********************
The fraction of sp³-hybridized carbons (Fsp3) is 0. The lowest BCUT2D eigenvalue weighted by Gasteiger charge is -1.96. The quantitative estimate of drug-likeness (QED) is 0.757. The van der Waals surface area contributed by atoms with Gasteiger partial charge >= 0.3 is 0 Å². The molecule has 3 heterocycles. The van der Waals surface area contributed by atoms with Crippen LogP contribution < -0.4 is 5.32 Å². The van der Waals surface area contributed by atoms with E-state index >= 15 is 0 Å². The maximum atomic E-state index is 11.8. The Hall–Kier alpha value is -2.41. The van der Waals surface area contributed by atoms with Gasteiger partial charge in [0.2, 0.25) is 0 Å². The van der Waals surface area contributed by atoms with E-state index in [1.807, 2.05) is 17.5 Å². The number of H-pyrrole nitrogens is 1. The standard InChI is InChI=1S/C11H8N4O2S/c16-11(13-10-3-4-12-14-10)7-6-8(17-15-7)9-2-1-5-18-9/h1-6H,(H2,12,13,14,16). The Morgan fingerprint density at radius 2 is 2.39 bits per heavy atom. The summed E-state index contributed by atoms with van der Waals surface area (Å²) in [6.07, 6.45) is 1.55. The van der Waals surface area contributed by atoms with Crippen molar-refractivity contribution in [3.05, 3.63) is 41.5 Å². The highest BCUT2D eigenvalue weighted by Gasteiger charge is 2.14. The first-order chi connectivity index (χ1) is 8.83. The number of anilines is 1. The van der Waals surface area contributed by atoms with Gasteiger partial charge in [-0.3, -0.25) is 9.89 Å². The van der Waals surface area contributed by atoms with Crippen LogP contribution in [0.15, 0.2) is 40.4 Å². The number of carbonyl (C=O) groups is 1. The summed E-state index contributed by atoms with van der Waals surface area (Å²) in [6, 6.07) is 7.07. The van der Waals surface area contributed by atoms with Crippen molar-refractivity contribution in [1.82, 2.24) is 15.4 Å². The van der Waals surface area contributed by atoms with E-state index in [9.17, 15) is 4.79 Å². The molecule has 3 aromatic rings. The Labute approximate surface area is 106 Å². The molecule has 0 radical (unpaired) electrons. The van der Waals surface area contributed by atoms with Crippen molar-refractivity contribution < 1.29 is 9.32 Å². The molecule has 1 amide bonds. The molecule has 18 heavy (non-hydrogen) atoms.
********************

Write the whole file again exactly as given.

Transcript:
The fraction of sp³-hybridized carbons (Fsp3) is 0. The lowest BCUT2D eigenvalue weighted by Gasteiger charge is -1.96. The quantitative estimate of drug-likeness (QED) is 0.757. The van der Waals surface area contributed by atoms with Gasteiger partial charge >= 0.3 is 0 Å². The molecule has 3 heterocycles. The van der Waals surface area contributed by atoms with Crippen LogP contribution < -0.4 is 5.32 Å². The van der Waals surface area contributed by atoms with E-state index >= 15 is 0 Å². The maximum atomic E-state index is 11.8. The Hall–Kier alpha value is -2.41. The van der Waals surface area contributed by atoms with Gasteiger partial charge in [0.2, 0.25) is 0 Å². The van der Waals surface area contributed by atoms with E-state index in [1.807, 2.05) is 17.5 Å². The number of H-pyrrole nitrogens is 1. The standard InChI is InChI=1S/C11H8N4O2S/c16-11(13-10-3-4-12-14-10)7-6-8(17-15-7)9-2-1-5-18-9/h1-6H,(H2,12,13,14,16). The Morgan fingerprint density at radius 2 is 2.39 bits per heavy atom. The summed E-state index contributed by atoms with van der Waals surface area (Å²) in [6.07, 6.45) is 1.55. The van der Waals surface area contributed by atoms with Crippen molar-refractivity contribution in [3.05, 3.63) is 41.5 Å². The highest BCUT2D eigenvalue weighted by Gasteiger charge is 2.14. The first-order chi connectivity index (χ1) is 8.83. The number of anilines is 1. The van der Waals surface area contributed by atoms with Gasteiger partial charge in [-0.3, -0.25) is 9.89 Å². The van der Waals surface area contributed by atoms with Crippen LogP contribution in [0.15, 0.2) is 40.4 Å². The number of carbonyl (C=O) groups is 1. The summed E-state index contributed by atoms with van der Waals surface area (Å²) in [6, 6.07) is 7.07. The van der Waals surface area contributed by atoms with Crippen molar-refractivity contribution in [1.82, 2.24) is 15.4 Å². The van der Waals surface area contributed by atoms with E-state index in [9.17, 15) is 4.79 Å². The molecule has 3 aromatic rings. The Labute approximate surface area is 106 Å². The molecule has 0 radical (unpaired) electrons. The van der Waals surface area contributed by atoms with Crippen molar-refractivity contribution < 1.29 is 9.32 Å². The molecule has 1 amide bonds. The molecule has 18 heavy (non-hydrogen) atoms.